For those coming into the Japanese workplace from other countries, the atmosphere may seem quite different from offices in their own country. There is a different set of rules to follow, and it is difficult at times to strike a balance between one’s way of doing things and the Japanese.

Parties and receptions, where drinking and gallivanting around in a drunken manner are commonplace, can be the trickiest places to navigate. Often, your colleagues may ask questions regarding your love life and other personal questions. Those situations, which make you uncomfortable, are defined as sexual harassment by Japanese law. In this case, the more you know and the more you are prepared, the easier it becomes to deal with sexual harassment and confront your assailant.

The following are laws that deal with sexual harassment:

  • A The Offending of another person

1)           An employee offending another employee
2)         An employee offending another employee, who is not directly related by the same office or line of work
3)           An employee offending someone other than an employee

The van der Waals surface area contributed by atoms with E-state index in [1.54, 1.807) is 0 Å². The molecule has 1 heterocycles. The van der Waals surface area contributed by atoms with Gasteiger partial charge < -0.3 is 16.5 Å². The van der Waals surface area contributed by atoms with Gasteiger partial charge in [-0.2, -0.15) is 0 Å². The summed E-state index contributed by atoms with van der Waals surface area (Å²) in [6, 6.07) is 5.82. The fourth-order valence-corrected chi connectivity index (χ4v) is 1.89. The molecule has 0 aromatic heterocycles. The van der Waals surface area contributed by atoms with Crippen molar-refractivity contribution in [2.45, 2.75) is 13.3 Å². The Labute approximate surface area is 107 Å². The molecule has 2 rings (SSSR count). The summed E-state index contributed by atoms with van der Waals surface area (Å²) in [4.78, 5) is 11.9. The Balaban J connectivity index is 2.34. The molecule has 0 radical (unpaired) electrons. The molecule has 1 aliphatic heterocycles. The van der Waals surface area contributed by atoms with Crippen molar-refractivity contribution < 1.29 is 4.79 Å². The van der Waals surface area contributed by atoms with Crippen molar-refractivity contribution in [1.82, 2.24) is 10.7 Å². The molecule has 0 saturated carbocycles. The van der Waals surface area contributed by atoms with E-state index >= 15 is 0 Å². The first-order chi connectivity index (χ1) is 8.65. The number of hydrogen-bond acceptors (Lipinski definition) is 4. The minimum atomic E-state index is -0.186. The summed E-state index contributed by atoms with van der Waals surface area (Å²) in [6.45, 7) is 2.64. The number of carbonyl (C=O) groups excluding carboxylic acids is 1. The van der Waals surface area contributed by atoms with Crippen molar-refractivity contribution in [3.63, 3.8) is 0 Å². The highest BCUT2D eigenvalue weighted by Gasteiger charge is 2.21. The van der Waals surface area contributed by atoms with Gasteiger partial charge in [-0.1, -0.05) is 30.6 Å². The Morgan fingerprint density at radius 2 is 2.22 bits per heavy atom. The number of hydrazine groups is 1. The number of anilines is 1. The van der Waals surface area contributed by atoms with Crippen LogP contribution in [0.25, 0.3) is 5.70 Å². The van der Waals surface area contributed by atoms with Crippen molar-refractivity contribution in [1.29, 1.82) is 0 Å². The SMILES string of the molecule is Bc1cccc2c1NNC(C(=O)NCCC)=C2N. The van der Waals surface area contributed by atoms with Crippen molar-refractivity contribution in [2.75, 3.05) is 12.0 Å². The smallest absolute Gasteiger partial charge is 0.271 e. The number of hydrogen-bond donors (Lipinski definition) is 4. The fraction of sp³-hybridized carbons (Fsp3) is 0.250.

• B At the Office

1)          During normal working hours
2)          During business trips (including while traveling in a car)
3)          During instances when work takes place outside the office
4)         During non-working hours when business relations are occurring, including meetings and receptions (dinner parties and banquets)

  • C Sexual behavior and speech (1-5 refer to speech, 6-13 refer to behavior)

Note: Sexual harassment knows no gender, and therefore the following applies to both males and females, either victim or assailant.
1)          Discussing physical characteristics, including asking bust, waist or hip size
2)          Asking if a woman is feeling unwell due to her period or menopause
3)          Telling obscene jokes that are uncomfortable to listen to
4)          Asking about sexual experiences or preferences
5)          Making sexual jokes, or making someone into a sexual object
6)          Putting up nude (or lurid) posters in the workplace
7)         Reading or showing obscene articles or vulgar pictures from magazines or reading materials
8)          Staring in a sexual manner
9)          Inviting another out to dinner or on a date in a persistent manner